Shifting gears from canapés to crullers; reviewing Kapersky’s ThreatPost Security Spotlight Report for 2011, we get far more detail, which is to be expected. The Wikileaks event plays a prominent role in this report as well.
Basically they confirm my hypothesis that this breach of executive privilege has provided the motivation to address information security concerns. It has also pushed the concept of data security front and center in the business community.
Kapersky also posits that Wikileaks and the issues surrounding Cablegate will continue to reverberate throughout 2011. Of particular concern would be the ubiquitous availability of mobile devices and the role they may play in another “Wikileaks” event.
The ThreatPost report then covers the issue of the aging infrastructure (IPv4) and the consequences of an avalanche of mobile devices and applications boiling down the mountain-side toward the rickety Internet infrastructure.
How rickety? Well the last two blocks of IPv4 addresses were just handed out; the Internet has until around September 2011 before those are consumed. So many years now stretch ahead for the transition to IPv6 and the outdated and insecure IPv4 protocol must be supported during that during that time.
The ThreatPost report outlines concerns over the complexity of smartphones, lack of basic email encryption regimens, and the unknown impact of third-party applications on the hardware lead to a changing and more threatening security landscape for 2011.
Also the GSM infrastructure that smartphones rely on has proven to be insecure. At the 2010 DEFCON and Black Hat conferences, hackers showcased the vulnerabilities of the system. Hackers will also continue to cash in via phishing, clickjacking and drive-by-download specifically targeted toward mobile devices.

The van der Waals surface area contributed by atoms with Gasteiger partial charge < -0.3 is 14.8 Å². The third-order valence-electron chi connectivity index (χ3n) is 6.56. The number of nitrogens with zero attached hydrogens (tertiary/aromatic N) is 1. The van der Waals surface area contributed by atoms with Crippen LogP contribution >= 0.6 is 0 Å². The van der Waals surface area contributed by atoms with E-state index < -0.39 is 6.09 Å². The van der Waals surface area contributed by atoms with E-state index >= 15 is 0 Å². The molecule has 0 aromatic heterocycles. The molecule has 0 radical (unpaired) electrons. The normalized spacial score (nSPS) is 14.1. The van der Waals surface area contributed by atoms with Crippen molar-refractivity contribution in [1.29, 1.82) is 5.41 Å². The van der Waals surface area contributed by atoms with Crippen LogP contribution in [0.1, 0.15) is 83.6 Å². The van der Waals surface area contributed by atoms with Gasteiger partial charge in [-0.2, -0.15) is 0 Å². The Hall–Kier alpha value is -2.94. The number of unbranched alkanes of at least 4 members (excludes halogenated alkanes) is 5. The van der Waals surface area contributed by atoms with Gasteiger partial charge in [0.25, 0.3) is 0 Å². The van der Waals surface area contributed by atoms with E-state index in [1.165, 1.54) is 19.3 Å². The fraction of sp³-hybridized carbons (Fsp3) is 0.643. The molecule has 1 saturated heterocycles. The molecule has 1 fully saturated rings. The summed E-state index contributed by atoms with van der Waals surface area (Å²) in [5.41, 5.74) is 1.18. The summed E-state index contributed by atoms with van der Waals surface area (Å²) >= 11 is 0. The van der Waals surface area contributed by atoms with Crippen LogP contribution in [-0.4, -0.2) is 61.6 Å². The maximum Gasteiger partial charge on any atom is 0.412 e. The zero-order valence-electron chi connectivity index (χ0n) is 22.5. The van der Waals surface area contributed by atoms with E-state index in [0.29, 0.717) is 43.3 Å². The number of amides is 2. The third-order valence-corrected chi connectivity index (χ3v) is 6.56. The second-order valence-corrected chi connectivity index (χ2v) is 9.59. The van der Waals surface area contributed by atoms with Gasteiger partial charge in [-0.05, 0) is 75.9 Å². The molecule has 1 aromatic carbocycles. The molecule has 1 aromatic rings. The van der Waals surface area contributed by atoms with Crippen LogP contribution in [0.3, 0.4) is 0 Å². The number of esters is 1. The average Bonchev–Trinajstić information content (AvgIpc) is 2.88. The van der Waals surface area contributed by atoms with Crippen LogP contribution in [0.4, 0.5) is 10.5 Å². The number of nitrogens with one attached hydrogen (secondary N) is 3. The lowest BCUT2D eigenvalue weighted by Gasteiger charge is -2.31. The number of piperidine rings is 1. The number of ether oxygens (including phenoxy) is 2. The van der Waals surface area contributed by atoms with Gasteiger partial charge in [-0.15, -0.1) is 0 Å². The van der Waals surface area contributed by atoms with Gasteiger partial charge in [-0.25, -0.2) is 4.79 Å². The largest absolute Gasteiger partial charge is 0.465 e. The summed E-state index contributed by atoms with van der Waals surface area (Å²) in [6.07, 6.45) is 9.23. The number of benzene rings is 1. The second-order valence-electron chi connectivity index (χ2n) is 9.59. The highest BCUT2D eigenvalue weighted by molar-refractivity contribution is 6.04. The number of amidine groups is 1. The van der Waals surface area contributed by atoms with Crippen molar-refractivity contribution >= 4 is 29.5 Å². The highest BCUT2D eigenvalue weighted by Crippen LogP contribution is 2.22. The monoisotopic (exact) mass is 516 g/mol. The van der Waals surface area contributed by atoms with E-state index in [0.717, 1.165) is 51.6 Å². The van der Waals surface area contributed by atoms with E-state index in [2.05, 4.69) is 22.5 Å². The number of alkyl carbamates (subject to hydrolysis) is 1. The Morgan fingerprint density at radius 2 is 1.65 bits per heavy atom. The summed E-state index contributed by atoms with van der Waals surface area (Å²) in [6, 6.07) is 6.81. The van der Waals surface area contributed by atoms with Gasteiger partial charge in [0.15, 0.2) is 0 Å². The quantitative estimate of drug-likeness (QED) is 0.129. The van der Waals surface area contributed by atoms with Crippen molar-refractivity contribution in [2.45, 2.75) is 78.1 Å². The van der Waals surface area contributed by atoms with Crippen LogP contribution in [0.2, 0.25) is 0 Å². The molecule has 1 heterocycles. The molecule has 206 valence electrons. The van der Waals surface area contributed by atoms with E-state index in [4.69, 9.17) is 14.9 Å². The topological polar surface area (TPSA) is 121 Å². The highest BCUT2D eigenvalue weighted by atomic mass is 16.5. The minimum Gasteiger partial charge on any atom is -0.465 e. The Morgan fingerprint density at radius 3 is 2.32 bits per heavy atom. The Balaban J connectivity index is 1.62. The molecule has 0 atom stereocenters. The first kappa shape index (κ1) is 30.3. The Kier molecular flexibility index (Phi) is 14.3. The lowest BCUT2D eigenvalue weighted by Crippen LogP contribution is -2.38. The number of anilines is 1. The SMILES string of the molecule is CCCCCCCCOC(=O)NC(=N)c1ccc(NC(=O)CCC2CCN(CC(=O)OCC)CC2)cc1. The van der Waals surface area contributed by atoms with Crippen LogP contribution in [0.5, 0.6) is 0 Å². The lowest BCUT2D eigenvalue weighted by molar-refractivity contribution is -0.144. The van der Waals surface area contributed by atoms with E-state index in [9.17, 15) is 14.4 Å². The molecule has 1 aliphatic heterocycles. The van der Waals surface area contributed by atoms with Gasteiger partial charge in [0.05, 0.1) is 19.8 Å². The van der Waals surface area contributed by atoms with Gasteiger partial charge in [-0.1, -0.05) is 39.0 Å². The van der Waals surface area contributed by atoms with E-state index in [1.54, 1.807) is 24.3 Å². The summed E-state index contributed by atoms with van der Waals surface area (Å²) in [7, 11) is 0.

Another concern ThreatPost outlines is the proliferation of Android-based devices and the open nature of the Google supported operating system. The torrent of thousands of 3rd party applications and the eerie similarity to Microsoft’s late 90’s application strategy (flood the market with software to win market share), has security professionals concerned.
The Applie iOS doesn’t escape without criticism either. Even though Apple is a “closed” ecosystem for developers, there have been several high profile incidents that show 3rd party applications are not being vetted effectively. As example of poor code review, the authors offer up the Handy Light application.
Not only did it not turn the iPhone into a flashlight, it allowed a user to tether the phone to a laptop and gain an Internet connection. This circumvented the AT&T tethering restrictions; unless you went over the bandwidth cap. This app was pulled in short order, but it proved that Apple has issues reviewing Apps available in the App Store.
Of course Stuxnet makes an appearance in the Kapersky report. SCADA specialists are going to be in hot demand in the coming months as organizations that rely on programmable logic controllers (PLC) to control their equipment seek to secure their environments. Additional complexity is also thrown in the mix by adding Microsoft Windows as the operating system of choice for managing these PLCs. That and hard-coded passwords in the software does not help matters.
I contributed to a September 2010 article published in Defense Technology International (page 39) that discussed the issue of Cyber War and its impact on infrastructure. It is interesting to go back now and re-read the varied opinions of those in the industry about the possibility of a Stuxnet type of occurrence.
So, with the Kapersky ThreatPost report wrapped up. I will move on to the Cisco Annual Security Report for 2010. Stay tuned!
Cross-posted from Musings of a Corporate Consigliere